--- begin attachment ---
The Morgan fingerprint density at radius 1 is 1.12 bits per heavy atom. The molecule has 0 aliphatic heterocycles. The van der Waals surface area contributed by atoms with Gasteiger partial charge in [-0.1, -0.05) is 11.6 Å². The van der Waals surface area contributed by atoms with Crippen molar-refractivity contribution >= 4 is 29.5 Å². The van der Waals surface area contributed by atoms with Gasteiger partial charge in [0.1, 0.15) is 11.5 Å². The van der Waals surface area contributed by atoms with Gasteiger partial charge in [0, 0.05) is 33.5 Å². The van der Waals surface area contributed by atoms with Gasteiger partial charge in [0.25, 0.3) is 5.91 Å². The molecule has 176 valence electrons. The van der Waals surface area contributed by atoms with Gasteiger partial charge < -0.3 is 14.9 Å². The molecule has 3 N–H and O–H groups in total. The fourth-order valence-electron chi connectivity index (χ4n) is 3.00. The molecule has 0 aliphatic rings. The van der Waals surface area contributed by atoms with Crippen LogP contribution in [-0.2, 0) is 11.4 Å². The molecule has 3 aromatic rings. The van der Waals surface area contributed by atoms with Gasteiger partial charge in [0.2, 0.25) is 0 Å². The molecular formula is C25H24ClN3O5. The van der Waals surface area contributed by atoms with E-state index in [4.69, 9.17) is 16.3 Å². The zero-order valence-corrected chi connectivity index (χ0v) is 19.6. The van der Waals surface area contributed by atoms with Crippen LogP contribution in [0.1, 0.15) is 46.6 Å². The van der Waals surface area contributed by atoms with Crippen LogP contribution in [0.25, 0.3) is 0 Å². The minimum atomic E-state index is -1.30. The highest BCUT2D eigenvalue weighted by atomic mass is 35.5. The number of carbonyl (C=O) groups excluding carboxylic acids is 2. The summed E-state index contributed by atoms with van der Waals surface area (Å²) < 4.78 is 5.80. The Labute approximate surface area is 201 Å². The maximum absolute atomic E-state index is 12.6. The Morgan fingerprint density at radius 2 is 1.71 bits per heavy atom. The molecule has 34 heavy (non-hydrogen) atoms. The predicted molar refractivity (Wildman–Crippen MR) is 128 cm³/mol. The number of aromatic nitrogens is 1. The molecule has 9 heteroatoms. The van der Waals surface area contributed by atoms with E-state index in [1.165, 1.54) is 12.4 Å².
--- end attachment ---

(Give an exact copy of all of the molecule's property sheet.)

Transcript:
The Morgan fingerprint density at radius 1 is 1.12 bits per heavy atom. The molecule has 0 aliphatic heterocycles. The van der Waals surface area contributed by atoms with Gasteiger partial charge in [-0.1, -0.05) is 11.6 Å². The van der Waals surface area contributed by atoms with Crippen molar-refractivity contribution >= 4 is 29.5 Å². The van der Waals surface area contributed by atoms with Gasteiger partial charge in [0.1, 0.15) is 11.5 Å². The van der Waals surface area contributed by atoms with Gasteiger partial charge in [0, 0.05) is 33.5 Å². The van der Waals surface area contributed by atoms with Gasteiger partial charge in [0.25, 0.3) is 5.91 Å². The molecule has 176 valence electrons. The van der Waals surface area contributed by atoms with Gasteiger partial charge < -0.3 is 14.9 Å². The molecule has 3 N–H and O–H groups in total. The fourth-order valence-electron chi connectivity index (χ4n) is 3.00. The molecule has 0 aliphatic rings. The van der Waals surface area contributed by atoms with Crippen LogP contribution in [-0.2, 0) is 11.4 Å². The molecule has 3 aromatic rings. The van der Waals surface area contributed by atoms with Gasteiger partial charge in [0.2, 0.25) is 0 Å². The molecular formula is C25H24ClN3O5. The van der Waals surface area contributed by atoms with E-state index in [4.69, 9.17) is 16.3 Å². The zero-order valence-corrected chi connectivity index (χ0v) is 19.6. The van der Waals surface area contributed by atoms with Crippen LogP contribution in [0.1, 0.15) is 46.6 Å². The van der Waals surface area contributed by atoms with Crippen LogP contribution in [0.25, 0.3) is 0 Å². The minimum atomic E-state index is -1.30. The highest BCUT2D eigenvalue weighted by atomic mass is 35.5. The number of carbonyl (C=O) groups excluding carboxylic acids is 2. The summed E-state index contributed by atoms with van der Waals surface area (Å²) < 4.78 is 5.80. The Labute approximate surface area is 201 Å². The maximum absolute atomic E-state index is 12.6. The Morgan fingerprint density at radius 2 is 1.71 bits per heavy atom. The molecule has 34 heavy (non-hydrogen) atoms. The predicted molar refractivity (Wildman–Crippen MR) is 128 cm³/mol. The number of aromatic nitrogens is 1. The molecule has 9 heteroatoms. The van der Waals surface area contributed by atoms with E-state index in [1.165, 1.54) is 12.4 Å².